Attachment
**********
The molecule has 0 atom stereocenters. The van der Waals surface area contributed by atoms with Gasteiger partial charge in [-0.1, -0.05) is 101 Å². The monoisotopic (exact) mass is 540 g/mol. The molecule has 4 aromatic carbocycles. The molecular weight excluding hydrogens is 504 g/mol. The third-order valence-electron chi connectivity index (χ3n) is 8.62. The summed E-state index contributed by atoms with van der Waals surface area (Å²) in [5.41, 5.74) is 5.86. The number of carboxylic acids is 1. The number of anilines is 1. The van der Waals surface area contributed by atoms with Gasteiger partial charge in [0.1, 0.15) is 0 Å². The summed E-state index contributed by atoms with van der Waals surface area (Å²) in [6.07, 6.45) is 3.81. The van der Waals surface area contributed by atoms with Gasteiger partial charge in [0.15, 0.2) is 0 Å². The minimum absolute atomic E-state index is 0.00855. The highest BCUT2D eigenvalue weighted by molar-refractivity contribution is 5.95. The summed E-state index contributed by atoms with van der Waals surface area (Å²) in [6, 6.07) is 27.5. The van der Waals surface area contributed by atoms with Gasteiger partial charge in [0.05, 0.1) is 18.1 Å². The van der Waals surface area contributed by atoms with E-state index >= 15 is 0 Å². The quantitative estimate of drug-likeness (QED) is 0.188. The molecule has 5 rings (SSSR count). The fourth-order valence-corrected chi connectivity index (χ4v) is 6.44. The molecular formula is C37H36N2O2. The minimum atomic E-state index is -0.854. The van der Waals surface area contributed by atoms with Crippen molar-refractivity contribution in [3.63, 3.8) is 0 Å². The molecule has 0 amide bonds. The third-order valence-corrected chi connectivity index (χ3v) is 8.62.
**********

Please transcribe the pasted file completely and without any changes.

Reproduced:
The molecule has 0 atom stereocenters. The van der Waals surface area contributed by atoms with Gasteiger partial charge in [-0.1, -0.05) is 101 Å². The monoisotopic (exact) mass is 540 g/mol. The molecule has 4 aromatic carbocycles. The molecular weight excluding hydrogens is 504 g/mol. The third-order valence-electron chi connectivity index (χ3n) is 8.62. The summed E-state index contributed by atoms with van der Waals surface area (Å²) in [5.41, 5.74) is 5.86. The number of carboxylic acids is 1. The number of anilines is 1. The van der Waals surface area contributed by atoms with Gasteiger partial charge in [0.1, 0.15) is 0 Å². The summed E-state index contributed by atoms with van der Waals surface area (Å²) in [6.07, 6.45) is 3.81. The van der Waals surface area contributed by atoms with Gasteiger partial charge in [0.15, 0.2) is 0 Å². The minimum absolute atomic E-state index is 0.00855. The highest BCUT2D eigenvalue weighted by molar-refractivity contribution is 5.95. The summed E-state index contributed by atoms with van der Waals surface area (Å²) in [6, 6.07) is 27.5. The van der Waals surface area contributed by atoms with Gasteiger partial charge in [0.05, 0.1) is 18.1 Å². The van der Waals surface area contributed by atoms with E-state index >= 15 is 0 Å². The quantitative estimate of drug-likeness (QED) is 0.188. The molecule has 5 rings (SSSR count). The fourth-order valence-corrected chi connectivity index (χ4v) is 6.44. The molecular formula is C37H36N2O2. The minimum atomic E-state index is -0.854. The van der Waals surface area contributed by atoms with Crippen molar-refractivity contribution in [3.63, 3.8) is 0 Å². The molecule has 0 amide bonds. The third-order valence-corrected chi connectivity index (χ3v) is 8.62.